In Nothing Remotely Trivial I was thinking about how moving the subject and setting of a novel away from the readers' world - in time, or space - can help to make sure the reader isn't snared by the familiar stuff of here-and-now and so held on the surface of the story. But it came up in the comments that language is another way of doing the same thing.
It can be words, as well as time or space, that make the familiar stuff unfamiliar, new, slightly different or slightly off-kilter, or strip off a layer to show me the depths. The words don't have to be weird or minimal or all-but-incomprehensible, though they may be, and if any of those mean it's also horribly, self-consciously clever, then I'm certainly not interested. It may simply be that each word is so exactly right that everything in the novel appears as things do on a day when the rain-cleared air, or the mood, or the company you're in, strips away the usual smog and shows everything afresh, extra-vivid, not transformed so much as more itself. Language that works like that give the ideas a texture I want to run my mental fingers over, makes the voices sound in my imagination as clearly as a radio play, makes my body-sense imagine the press or distance of theirs; and suddenly a scene of ordinary life that might be played out in my own High Street seems as intriguing, thought-provoking, deep-rooted in the eternal verities and peculiarities of human existence, as anything set long ago or far away. I realised that the first example that came to my mind in the comment trail was Woolf - specifically, as it happens, To the Lighthouse - because so much of what she deals with is the quotidian, and yet the result is anything but, literally, day-to-day.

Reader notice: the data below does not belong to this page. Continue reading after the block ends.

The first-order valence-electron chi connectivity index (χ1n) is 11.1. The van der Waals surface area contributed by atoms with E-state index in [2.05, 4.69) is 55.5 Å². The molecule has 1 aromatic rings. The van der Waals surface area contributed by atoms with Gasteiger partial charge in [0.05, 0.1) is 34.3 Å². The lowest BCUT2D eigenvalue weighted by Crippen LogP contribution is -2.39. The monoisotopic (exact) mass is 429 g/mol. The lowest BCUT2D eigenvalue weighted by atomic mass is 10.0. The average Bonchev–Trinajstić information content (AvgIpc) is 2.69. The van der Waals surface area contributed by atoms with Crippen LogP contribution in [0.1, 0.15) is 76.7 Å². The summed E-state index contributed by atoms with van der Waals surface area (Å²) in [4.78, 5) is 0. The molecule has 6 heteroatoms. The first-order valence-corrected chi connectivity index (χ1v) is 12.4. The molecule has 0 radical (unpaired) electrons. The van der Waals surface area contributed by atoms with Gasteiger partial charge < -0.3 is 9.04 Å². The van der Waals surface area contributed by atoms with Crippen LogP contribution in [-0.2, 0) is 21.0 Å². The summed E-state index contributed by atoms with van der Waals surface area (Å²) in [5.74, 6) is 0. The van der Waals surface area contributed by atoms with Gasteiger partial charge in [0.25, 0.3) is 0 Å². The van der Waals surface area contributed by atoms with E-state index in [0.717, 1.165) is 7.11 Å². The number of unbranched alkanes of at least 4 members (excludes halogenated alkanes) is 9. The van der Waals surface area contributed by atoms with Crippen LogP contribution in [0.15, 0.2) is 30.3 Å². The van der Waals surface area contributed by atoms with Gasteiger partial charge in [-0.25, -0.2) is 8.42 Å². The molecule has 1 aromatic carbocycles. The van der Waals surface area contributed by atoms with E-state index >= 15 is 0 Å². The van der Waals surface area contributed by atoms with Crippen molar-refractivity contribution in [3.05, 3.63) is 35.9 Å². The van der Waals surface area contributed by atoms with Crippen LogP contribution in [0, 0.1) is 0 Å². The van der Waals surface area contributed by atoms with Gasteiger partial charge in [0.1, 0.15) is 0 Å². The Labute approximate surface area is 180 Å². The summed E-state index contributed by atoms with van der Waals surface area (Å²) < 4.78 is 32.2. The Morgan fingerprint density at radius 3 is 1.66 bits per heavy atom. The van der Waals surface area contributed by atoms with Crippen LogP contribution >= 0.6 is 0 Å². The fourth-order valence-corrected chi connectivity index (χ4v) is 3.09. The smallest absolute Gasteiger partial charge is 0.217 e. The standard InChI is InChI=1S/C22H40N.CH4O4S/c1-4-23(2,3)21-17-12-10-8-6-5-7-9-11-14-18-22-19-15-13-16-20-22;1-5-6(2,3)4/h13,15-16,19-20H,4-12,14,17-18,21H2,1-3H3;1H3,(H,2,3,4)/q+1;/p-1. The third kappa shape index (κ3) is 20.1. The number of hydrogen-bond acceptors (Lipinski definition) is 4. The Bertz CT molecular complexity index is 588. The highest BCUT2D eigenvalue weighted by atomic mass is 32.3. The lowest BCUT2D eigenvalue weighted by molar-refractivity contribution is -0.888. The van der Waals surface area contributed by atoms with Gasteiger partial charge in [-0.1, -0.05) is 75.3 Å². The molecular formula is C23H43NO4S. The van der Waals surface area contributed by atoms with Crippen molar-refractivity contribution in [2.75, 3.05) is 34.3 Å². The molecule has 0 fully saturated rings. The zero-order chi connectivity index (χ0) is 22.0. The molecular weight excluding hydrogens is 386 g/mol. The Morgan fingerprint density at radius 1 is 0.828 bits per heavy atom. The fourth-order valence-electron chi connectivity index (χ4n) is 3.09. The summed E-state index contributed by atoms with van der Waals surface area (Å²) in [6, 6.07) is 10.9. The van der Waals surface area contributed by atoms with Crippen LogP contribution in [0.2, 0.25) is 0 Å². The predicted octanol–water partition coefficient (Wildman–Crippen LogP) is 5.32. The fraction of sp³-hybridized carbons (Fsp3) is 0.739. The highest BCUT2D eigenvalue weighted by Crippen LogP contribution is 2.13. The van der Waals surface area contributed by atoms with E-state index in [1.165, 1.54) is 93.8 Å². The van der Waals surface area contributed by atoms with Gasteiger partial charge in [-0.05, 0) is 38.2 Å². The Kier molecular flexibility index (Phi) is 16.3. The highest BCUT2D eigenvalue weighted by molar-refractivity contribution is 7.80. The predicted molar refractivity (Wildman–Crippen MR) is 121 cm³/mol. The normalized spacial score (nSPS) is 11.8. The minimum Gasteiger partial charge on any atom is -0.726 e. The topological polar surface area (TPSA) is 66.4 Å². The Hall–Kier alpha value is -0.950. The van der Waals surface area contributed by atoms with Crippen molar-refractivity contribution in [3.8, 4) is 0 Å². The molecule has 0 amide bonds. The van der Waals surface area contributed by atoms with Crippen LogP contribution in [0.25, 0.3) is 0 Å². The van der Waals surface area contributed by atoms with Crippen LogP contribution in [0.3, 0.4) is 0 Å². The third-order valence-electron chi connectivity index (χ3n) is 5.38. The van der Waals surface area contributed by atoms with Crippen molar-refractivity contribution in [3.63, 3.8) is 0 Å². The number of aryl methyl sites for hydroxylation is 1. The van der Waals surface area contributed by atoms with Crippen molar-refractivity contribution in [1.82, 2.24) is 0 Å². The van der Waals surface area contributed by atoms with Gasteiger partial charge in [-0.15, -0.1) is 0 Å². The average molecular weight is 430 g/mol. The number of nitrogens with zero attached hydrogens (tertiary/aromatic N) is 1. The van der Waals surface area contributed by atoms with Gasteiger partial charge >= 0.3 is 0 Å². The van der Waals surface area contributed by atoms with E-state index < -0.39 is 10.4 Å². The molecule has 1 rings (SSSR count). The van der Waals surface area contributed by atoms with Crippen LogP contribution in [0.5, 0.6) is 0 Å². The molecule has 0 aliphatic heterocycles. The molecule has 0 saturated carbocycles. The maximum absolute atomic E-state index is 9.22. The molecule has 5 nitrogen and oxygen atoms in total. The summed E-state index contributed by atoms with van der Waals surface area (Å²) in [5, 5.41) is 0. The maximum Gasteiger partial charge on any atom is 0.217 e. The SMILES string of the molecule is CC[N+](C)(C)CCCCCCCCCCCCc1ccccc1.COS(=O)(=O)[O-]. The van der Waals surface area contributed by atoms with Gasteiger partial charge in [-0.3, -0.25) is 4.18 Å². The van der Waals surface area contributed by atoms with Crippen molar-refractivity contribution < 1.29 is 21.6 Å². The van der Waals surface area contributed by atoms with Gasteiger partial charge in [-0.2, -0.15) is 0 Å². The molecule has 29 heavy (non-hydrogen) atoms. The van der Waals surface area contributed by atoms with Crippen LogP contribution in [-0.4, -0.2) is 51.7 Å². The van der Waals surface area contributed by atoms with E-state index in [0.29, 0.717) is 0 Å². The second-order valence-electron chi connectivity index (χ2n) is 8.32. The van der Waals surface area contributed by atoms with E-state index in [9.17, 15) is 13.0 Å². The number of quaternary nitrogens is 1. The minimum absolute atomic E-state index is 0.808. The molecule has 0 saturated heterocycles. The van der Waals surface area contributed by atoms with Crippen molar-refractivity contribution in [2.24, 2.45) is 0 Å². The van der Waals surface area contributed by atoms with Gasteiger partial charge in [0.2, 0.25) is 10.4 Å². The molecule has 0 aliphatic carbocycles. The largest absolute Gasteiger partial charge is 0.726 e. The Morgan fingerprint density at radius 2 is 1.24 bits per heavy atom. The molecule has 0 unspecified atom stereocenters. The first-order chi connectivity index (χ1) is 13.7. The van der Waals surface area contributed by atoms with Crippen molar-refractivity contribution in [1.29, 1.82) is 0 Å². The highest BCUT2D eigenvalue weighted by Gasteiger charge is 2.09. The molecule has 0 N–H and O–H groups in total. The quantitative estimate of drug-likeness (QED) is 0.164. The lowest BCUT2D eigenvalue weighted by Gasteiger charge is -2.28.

I've realised that that's what I probably mean when I say something's 'well written'. Certainly, if a cover and blurb suggest that a book on the bookshop table is one I'll like, the thing which makes me set it aside again is finding that the words - prose - language - just don't grab me, let alone give me a little shake, and put me down in the world of the book. In his book about narrative, On Stories, Richard Kearney describes the origins of storytelling thus:
Someone, somewhere, sometime, took it into his [sic] head to utter the words "once upon a time"; and, so doing, lit bonfires in the imaginations of his hearers ... a tale was spun from bits and pieces of experience, linking past happenings with present ones, and casting both into a dream of possibilities.
That final phrase always chimes in my head with John Gardner's description of the goal of fiction being to create a 'vivid and continuous dream' out of building blocks of imagining and writing so convincingly solid and textured that the reader happily 'forgets to disbelieve' in the world they find themselves in. I know exactly what both he and Kearney mean, and I can't think of a better term, but I think the word 'dream' is unfortunate. Indeed, it's a classic of how a word can have an ordinary, quick-bake surface meaning that our minds skate over without gripping. To me, 'dream' implies blurry, soft-centred, impossible, unrealistic, a highly desirable cloud floating quite separately from human life. And good writing is the exact opposite of all these things: however 'other' the world it evokes, however bare-bones or elaborately baroque the language, that world must seem possible while we're in it, its textures palpable, its mores and politics self-consistent, its emotions trackable along both high roads and cul-de-sacs of feeling, the aerodynamics of its dragons and the sexual acts of its aliens convincing. I don't know about you, but my dreams aren't nearly so believable.